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you a stone freak in yo own skin: Missy Elliott's and Lil' Kim's Constructions of Black Womanhood
Unformatted Document Text:  Black Womanhood 7 intellectually in the public realm. Berlant (1993) argues that black women may be highly visible as objects but not as subjects; visibility does not give power. Black female music artists do not escape such a fate. Although she has been very successful and has a remarkable amount of creative control, Elliott has been dogged by rumors that she is a lesbian. Jones, especially, has been susceptible to much negative publicity about her hypersexual image and her blonde hair and blue eyes. Furthermore, she has received much criticism for her decision to use plastic surgery in order to look like a Barbie doll. What Wicke does not consider is that black women are probably so prevalent in the celebrity zone because the entertainment industry is one arena where black women’s bodies are desired for various ends. Even there, black women find it difficult to construct their own images and present themselves in ways that contradict previous controlling images. Because of their willingness to go to extremes with their bodies’ images, however, Elliott and Jones provide us with a unique opportunity to think about how and to what end bodies are constructed… [and] how and what bodies are not constructed and, further,… ask after how bodies which fail to materialize provide the necessary "outside," if not the necessary support, for the bodies which, in materializing the norm, qualify as bodies that matter (Butler, 1993, p. 16) Literature Review African-American women have a long history of displaying their bodies in the entertainment realm. Many writers have documented the stereotypical images that tend to fill these displays (Collins, 2000; Dates and Barlow, 1993; Turner, 1994). Collins (2000) documents four predominant controlling images that have haunted African- American women for years: the mammy, the matriarch, the welfare mother (and her counterpart, the Black lady) and the jezebel, whore or "hoochie." All these images are

Authors: Brooks, TaKeshia.
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Black Womanhood 7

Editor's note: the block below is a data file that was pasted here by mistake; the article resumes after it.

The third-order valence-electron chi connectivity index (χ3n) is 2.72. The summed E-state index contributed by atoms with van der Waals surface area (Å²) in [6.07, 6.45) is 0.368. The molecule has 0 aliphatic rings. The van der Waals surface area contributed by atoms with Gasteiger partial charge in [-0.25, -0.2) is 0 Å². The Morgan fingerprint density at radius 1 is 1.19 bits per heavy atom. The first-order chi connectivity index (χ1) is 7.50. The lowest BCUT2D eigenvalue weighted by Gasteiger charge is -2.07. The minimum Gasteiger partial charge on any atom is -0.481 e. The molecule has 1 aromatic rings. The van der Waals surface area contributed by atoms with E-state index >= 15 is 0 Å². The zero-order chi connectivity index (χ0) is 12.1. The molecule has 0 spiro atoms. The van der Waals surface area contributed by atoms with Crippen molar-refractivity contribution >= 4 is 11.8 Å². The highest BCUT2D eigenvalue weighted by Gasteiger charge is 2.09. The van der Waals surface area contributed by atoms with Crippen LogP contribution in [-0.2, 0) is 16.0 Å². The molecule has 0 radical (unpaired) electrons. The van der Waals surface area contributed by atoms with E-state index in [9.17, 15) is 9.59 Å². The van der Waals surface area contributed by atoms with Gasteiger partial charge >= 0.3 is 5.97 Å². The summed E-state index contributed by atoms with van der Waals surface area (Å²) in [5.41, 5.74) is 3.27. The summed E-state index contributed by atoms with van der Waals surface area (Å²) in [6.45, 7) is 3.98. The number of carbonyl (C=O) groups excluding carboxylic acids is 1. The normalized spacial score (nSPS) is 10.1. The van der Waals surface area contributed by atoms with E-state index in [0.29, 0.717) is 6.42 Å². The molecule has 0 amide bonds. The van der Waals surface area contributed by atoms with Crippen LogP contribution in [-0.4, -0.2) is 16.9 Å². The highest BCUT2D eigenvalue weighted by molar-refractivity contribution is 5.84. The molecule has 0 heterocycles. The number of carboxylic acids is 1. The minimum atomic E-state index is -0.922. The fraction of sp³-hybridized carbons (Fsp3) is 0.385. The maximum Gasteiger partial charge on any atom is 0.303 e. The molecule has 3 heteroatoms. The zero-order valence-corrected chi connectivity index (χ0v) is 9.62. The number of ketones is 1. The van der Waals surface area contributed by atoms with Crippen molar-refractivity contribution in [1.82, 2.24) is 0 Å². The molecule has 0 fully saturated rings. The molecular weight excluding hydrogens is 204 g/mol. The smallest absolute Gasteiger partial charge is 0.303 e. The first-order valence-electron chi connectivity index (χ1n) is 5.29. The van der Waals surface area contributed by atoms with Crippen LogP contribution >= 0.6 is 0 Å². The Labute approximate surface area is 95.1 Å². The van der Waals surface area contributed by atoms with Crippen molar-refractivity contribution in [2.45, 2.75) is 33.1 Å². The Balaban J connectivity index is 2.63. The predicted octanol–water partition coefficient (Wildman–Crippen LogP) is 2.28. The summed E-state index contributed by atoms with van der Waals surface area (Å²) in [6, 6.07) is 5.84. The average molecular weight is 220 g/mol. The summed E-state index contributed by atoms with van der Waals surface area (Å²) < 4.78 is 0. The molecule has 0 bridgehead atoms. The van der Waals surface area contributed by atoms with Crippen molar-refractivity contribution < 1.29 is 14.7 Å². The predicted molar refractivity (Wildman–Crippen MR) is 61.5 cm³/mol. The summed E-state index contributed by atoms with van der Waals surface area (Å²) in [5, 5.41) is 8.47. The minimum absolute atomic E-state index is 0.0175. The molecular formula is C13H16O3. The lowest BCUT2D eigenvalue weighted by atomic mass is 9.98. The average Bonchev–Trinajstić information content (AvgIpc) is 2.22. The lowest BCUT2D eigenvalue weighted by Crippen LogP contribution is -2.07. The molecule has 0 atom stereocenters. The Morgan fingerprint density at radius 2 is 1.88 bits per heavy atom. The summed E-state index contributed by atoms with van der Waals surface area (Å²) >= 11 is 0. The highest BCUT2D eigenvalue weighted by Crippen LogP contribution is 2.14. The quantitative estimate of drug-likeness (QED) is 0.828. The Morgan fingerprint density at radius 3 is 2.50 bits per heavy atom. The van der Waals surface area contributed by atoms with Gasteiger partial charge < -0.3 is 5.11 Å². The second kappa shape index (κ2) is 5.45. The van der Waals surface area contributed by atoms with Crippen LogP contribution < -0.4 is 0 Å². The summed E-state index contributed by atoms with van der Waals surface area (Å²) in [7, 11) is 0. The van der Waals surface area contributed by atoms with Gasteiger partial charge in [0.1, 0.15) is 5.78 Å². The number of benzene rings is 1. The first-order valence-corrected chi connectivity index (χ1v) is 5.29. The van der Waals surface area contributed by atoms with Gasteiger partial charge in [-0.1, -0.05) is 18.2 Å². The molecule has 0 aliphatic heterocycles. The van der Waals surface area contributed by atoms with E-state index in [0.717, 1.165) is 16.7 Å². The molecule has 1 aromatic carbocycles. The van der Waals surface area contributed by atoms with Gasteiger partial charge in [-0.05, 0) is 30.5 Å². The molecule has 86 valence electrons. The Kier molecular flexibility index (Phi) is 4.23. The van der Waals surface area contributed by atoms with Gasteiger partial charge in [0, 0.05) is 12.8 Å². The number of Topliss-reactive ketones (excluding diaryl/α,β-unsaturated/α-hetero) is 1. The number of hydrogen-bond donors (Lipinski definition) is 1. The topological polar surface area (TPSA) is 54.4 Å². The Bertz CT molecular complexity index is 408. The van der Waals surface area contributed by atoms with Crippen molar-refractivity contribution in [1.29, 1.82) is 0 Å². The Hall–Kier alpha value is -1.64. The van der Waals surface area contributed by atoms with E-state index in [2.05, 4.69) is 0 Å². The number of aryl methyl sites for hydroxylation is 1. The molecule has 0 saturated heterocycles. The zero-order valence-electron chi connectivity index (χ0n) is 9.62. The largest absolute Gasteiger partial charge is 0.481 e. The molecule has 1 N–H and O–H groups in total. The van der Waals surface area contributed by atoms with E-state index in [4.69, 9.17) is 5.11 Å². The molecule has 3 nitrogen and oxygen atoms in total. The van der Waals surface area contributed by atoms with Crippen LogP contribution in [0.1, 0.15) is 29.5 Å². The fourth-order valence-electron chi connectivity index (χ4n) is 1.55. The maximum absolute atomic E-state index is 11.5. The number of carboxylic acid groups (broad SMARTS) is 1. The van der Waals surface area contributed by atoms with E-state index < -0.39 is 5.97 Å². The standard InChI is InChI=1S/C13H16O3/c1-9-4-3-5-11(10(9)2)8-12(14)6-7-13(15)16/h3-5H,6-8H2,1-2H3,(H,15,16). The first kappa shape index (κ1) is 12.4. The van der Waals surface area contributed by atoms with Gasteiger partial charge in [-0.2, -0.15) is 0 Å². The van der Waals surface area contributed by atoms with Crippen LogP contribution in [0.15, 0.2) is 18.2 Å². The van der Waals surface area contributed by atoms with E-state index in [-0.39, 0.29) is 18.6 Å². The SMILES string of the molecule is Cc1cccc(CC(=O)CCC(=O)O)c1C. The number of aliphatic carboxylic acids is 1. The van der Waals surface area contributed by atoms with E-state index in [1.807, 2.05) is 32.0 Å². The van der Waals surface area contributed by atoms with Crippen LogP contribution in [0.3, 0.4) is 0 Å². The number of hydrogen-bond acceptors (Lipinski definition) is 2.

intellectually in the public realm. Berlant (1993) argues that black women may be highly
visible as objects but not as subjects; visibility does not give power.
Black female music artists do not escape such a fate. Although she has been very
successful and has a remarkable amount of creative control, Elliott has been dogged by
rumors that she is a lesbian. Jones, especially, has been susceptible to much negative
publicity about her hypersexual image and her blonde hair and blue eyes. Furthermore,
she has received much criticism for her decision to use plastic surgery in order to look
like a Barbie doll. What Wicke does not consider is that black women are probably so
prevalent in the celebrity zone because the entertainment industry is one arena where
black women’s bodies are desired for various ends. Even there, black women find it
difficult to construct their own images and present themselves in ways that contradict
previous controlling images. Because of their willingness to go to extremes with their
bodies’ images, however, Elliott and Jones provide us with a unique opportunity to
think about how and to what end bodies are constructed… [and] how and
what bodies are not constructed and, further,… ask after how bodies
which fail to materialize provide the necessary "outside," if not the
necessary support, for the bodies which, in materializing the norm, qualify
as bodies that matter (Butler, 1993, p. 16)
Literature Review
African-American women have a long history of displaying their bodies in the
entertainment realm. Many writers have documented the stereotypical images that tend
to fill these displays (Collins, 2000; Dates and Barlow, 1993; Turner, 1994). Collins
(2000) documents four predominant controlling images that have haunted African-
American women for years: the mammy, the matriarch, the welfare mother (and her
counterpart, the Black lady) and the jezebel, whore or "hoochie." All these images are


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